Icon of the Theotokos
A blonde went to the post office to buy stamps for her Christmas cards.
She asked the clerk for fifty Christmas stamps. The clerk asked, ‘What denomination?’ The blonde exclaimed ‘God help us, Has it come to this?
Give me 6 Catholic, 12 Presbyterian, 10 Lutheran and 22 Baptist!’
Contrary to the popular belief that Christmas was set on Dec. 25 simply to rival a pagan feast, there are at least 4 theories explaining the date from a Christian perspective. All of them may be true.
Theory 1: Day of Creation and the Conception of Jesus.
David Bennett at Per Christum has an excellent article beginning with this explanation:
The main reason early Christians chose December 25th for the date of Christmas relates to the date of the creation of the world. Jewish thought had placed the date of creation on March 25th, and it was early Christian writer Sextus Julius Africanus who suggested that Christ became incarnate on that date (it makes great symbolic sense!).
According to Sextus Julius, since Christ became incarnate from the moment of his conception, this means that, after 9 months in the Virgin Mary’s womb, Jesus was born on December 25. While the scope of Julius’ influence is unknown, nonetheless, we encounter a Jewish reason why the date of December 25th was chosen for the birth date of Jesus. Read the rest of this entry »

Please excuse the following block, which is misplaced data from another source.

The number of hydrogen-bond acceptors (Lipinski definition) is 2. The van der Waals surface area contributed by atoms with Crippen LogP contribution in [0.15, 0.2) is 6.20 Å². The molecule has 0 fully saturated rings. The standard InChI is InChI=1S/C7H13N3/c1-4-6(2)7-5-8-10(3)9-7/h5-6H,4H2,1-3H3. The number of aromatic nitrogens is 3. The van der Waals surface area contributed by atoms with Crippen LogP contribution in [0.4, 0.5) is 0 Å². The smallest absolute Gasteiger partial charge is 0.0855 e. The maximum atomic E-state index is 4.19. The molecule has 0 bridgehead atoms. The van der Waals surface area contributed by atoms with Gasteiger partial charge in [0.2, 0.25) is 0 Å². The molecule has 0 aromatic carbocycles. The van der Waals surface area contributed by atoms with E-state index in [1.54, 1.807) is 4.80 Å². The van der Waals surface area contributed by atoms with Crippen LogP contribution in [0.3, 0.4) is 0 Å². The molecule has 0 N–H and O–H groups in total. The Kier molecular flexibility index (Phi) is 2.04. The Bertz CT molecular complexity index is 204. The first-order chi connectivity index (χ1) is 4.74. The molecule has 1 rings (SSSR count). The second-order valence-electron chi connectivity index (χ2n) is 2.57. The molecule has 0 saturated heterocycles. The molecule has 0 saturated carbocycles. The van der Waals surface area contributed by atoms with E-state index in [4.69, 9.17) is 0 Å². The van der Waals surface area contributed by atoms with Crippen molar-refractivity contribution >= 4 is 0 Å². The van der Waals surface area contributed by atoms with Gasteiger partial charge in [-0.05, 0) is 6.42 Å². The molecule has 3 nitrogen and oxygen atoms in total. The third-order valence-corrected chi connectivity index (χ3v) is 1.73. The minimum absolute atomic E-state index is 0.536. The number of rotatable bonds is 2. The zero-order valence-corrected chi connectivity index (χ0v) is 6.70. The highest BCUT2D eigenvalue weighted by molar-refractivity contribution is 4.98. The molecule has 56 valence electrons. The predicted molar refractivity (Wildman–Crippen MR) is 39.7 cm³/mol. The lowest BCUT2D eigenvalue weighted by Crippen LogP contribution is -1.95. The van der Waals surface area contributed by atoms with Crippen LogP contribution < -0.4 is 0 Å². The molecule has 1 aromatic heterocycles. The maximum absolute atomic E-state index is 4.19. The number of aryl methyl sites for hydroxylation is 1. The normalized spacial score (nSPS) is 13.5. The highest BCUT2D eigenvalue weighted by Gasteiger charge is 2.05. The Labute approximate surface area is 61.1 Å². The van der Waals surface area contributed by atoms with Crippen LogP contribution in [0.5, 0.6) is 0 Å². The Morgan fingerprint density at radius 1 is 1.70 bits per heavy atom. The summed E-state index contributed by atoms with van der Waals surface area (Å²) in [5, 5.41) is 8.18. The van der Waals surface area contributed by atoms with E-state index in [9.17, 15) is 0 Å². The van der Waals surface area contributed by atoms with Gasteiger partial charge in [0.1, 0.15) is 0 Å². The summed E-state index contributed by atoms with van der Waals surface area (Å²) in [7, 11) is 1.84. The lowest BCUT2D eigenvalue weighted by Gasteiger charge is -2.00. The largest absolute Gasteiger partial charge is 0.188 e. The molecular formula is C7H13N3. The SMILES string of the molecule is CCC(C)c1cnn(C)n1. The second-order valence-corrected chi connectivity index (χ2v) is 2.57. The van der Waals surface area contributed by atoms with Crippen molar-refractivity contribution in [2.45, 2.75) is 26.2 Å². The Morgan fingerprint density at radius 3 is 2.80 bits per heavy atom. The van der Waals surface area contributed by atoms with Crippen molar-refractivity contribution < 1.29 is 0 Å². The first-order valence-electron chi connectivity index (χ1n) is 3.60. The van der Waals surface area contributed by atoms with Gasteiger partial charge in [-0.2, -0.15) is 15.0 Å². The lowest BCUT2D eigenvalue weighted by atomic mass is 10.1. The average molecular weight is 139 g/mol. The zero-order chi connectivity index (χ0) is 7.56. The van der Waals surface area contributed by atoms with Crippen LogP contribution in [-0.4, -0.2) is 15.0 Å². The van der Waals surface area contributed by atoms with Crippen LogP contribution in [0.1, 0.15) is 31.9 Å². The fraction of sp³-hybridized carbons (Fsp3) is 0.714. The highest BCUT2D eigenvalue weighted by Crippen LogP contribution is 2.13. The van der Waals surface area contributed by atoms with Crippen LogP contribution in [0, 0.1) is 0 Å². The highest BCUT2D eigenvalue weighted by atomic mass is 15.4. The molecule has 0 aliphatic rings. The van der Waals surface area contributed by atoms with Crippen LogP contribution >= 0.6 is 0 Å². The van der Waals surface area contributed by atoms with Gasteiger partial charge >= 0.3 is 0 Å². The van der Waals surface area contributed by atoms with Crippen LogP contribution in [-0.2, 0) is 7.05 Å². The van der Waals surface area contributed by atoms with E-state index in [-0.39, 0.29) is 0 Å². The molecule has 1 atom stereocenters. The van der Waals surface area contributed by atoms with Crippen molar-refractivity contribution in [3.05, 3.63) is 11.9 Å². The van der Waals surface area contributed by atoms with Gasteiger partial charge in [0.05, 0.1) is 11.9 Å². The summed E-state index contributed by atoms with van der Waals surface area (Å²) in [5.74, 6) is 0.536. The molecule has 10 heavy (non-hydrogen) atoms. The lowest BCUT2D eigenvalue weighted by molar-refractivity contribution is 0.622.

This year may be the best one in a long time for all Christians to re-examine Christmas and take Advent to heart. A bad economy and a Walmart stampede which gave new meaning to “Black Friday,” offer us good occassion to reflect on the inanity of the American “Christmas” Season.
For years I have been deeply disturbed by the grand materialistic orgy that is the gringo Xmas. The Lord who came to us in humble human vesture, in utter simplicity and taught us to find our serenity in the goods of heaven rather than the goods of this world has become hopelessly lost in a sea of Santa’s hocking gadgets which rob us of time and mental energy to reflect upon and deepen our spiritual lives. Read the rest of this entry »